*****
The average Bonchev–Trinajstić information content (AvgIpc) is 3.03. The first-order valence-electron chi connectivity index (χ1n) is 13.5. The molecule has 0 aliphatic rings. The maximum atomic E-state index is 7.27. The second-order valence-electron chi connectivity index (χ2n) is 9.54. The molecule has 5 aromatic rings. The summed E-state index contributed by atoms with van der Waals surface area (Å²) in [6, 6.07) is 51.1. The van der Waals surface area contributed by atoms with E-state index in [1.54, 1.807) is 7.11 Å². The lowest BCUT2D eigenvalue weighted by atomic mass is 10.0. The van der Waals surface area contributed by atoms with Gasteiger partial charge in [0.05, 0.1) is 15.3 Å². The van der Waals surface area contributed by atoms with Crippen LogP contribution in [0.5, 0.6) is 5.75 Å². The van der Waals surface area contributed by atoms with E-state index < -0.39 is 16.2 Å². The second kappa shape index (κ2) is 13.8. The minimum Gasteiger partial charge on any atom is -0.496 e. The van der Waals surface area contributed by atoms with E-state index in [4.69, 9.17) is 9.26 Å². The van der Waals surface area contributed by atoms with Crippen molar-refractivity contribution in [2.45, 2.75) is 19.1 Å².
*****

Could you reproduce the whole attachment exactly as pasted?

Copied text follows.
The average Bonchev–Trinajstić information content (AvgIpc) is 3.03. The first-order valence-electron chi connectivity index (χ1n) is 13.5. The molecule has 0 aliphatic rings. The maximum atomic E-state index is 7.27. The second-order valence-electron chi connectivity index (χ2n) is 9.54. The molecule has 5 aromatic rings. The summed E-state index contributed by atoms with van der Waals surface area (Å²) in [6, 6.07) is 51.1. The van der Waals surface area contributed by atoms with E-state index in [1.54, 1.807) is 7.11 Å². The lowest BCUT2D eigenvalue weighted by atomic mass is 10.0. The van der Waals surface area contributed by atoms with Gasteiger partial charge in [0.05, 0.1) is 15.3 Å². The van der Waals surface area contributed by atoms with Crippen LogP contribution in [0.5, 0.6) is 5.75 Å². The van der Waals surface area contributed by atoms with E-state index < -0.39 is 16.2 Å². The second kappa shape index (κ2) is 13.8. The minimum Gasteiger partial charge on any atom is -0.496 e. The van der Waals surface area contributed by atoms with E-state index in [4.69, 9.17) is 9.26 Å². The van der Waals surface area contributed by atoms with Crippen molar-refractivity contribution in [2.45, 2.75) is 19.1 Å².